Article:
A few months ago, I received an email about For the Love of Aimee, a memoir written by the grandmother of a girl with special needs. My ears perked up immediately because the topic of extended family members doesn’t get nearly enough press in the special needs world. So I read the book eagerly, but decided against doing a book review.
Instead, I asked author Julie Riera Matsushima if she would write a guest blog for DifferentDream.com and share a grandparent’s perspective directly with readers. To my delight, Julie agreed. In today’s post, she talks about the importance of being loving parents to children who are parents of kids with special needs. In tomorrow’s post, she’ll share what’s she’s learned about grandparenting a child with special needs.
Grandparenting a Child with Special Needs: Being a Loving Parent First
Becoming a grandparent wasn’t an especially attractive proposition for me at the time. I was excited but I knew I wasn’t going to be one of those over-indulging grandmothers carrying around a mini-photo album of the grandkids in my purse to show everyone I knew. No, that was not for me! I was a career business woman, and community activist and wasn’t interested in playing that role. I had raised my kids and was finally at a place where I could enjoy all life had to offer.
I Became One of Those Grandmothers
But what I didn’t know then was that I would, in fact, become one of those grandmothers. Not to the extreme, but certainly to the point that the love in my heart for my grandchildren would consume me in time. I would become overwhelmed with joy, grief and pride especially when it came to Aimee, my special needs granddaughter and her identical twin sister, Chloe. Aimee’s presence in my life would change it forever and take me on an unexpected journey–a journey that would lead me to inspire and encourage other grandparents to do the same.
It hasn’t always been easy, though, because the first challenge as a grandparent, of course, is dealing with your own children—the parents of your beloved grandchild. This can present challenges in the best of circumstances, but when it involves a child with a disability, illness or special needs, it presents a dramatic change of circumstances. My experience has been that some grandparents, like me, get very involved while others, to the dismay and disappointment of their children, never become involved at all. In fact, many avoid involvement with the special needs child and focus on the “normal” children in the family where relationships and activities are more familiar to what we expect ourselves to do as grandparents. It definitely takes courage to step up and become involved with the special needs child.
Remain a Loving and Caring Parent
First and foremost, your children need your help and support. You must demonstrate that you remain a loving and caring parent to them. This is where parenting the parents is a delicate balance of showing your love and support, while at the same time maintaining love and advocacy for your special needs grandchild. Life can be difficult for these young parents. They have had to learn to cope with a situation they didn’t expect. They may feel abandoned and isolated by family and friends. But, for me, it was an opportunity to provide guidance and wisdom and to lead by example. That a good parent never abandons their child–no matter what difficulties they face. So, it begins there–setting the example of a parent with love, support and commitment to your child. And then as a loving and involved grandparent to their child.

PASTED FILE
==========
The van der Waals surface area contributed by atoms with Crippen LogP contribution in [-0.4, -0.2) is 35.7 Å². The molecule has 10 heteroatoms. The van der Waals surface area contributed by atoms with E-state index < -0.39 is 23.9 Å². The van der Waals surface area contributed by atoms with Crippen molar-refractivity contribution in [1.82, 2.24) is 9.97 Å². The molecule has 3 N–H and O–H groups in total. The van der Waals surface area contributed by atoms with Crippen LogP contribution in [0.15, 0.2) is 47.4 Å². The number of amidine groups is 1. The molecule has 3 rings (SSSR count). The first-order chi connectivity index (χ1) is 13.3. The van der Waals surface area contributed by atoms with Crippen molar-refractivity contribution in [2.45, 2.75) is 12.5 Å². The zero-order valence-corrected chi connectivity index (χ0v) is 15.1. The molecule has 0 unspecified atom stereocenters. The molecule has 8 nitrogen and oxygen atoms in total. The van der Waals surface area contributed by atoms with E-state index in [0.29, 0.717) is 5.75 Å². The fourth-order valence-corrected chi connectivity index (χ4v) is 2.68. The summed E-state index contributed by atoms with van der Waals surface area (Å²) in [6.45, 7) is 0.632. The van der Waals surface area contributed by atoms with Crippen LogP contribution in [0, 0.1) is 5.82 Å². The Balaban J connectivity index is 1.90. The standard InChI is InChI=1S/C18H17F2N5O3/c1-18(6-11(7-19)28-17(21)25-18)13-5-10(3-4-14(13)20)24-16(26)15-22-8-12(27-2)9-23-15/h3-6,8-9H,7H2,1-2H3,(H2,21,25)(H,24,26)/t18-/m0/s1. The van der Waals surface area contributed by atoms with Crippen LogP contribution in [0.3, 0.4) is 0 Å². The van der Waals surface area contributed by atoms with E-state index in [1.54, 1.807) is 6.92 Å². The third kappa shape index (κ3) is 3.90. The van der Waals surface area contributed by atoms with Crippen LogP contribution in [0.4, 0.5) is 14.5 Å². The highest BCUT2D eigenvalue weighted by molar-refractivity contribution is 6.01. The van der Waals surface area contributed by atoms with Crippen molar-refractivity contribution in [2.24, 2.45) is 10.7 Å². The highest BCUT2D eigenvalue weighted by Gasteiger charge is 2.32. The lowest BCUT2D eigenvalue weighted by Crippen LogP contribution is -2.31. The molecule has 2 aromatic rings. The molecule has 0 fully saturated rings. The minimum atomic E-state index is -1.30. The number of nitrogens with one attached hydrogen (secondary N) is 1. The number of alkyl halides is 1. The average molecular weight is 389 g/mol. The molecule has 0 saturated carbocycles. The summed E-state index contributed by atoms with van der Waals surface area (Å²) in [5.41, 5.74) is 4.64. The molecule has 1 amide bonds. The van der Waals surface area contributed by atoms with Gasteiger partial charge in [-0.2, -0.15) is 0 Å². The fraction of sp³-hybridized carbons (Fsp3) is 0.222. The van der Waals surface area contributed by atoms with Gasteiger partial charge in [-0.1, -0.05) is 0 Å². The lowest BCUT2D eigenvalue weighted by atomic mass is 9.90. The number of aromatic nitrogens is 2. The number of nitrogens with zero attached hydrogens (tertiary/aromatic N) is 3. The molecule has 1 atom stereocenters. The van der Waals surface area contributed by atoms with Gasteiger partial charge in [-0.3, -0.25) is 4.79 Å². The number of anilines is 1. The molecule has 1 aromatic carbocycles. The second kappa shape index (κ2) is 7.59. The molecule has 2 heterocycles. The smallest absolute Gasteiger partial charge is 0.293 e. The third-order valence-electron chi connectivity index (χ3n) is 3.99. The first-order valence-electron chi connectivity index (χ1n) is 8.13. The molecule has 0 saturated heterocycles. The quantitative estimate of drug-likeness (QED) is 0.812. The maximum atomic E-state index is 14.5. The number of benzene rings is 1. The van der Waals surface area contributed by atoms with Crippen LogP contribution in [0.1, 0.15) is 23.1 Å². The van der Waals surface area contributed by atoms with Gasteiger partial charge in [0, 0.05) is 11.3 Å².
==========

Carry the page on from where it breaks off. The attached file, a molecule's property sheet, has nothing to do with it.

This has been my approach from the beginning. I have paid my dues by exhibiting my commitment to being involved in Aimee’s life through thick and thin and it has paid off. I have earned the respect and trust of my children, Aimee’s parents, by being consistent and steadfast in my commitment to help. We don’t always agree, but they listen when I have something important to say. Aimee doesn’t have a voice of her own and they know I advocate for her with love in my heart.
Step In and Step Up to the Job at Hand
When times are difficult for them, they know they can always on us, the grandparents, to step in and step up to the job at hand. I’ve probably become more involved than most by taking Aimee across the world for extended therapy, but I could just as easily be a grandmother who could offer that support by taking her to a therapist across town. The end result is the same; a demonstration of love and support. Sometimes it doesn’t even have to be that. How about a simple respite for a few hours?
Win a Free Copy of the Book
Julie has generously donated three copies of For Love of Aimee for a book giveaway. To enter the drawing to win one of the copies, leave a comment about how grandparents are involved in your child’s life. The cut off date for comments is midnight on Monday, July 11, 2011.
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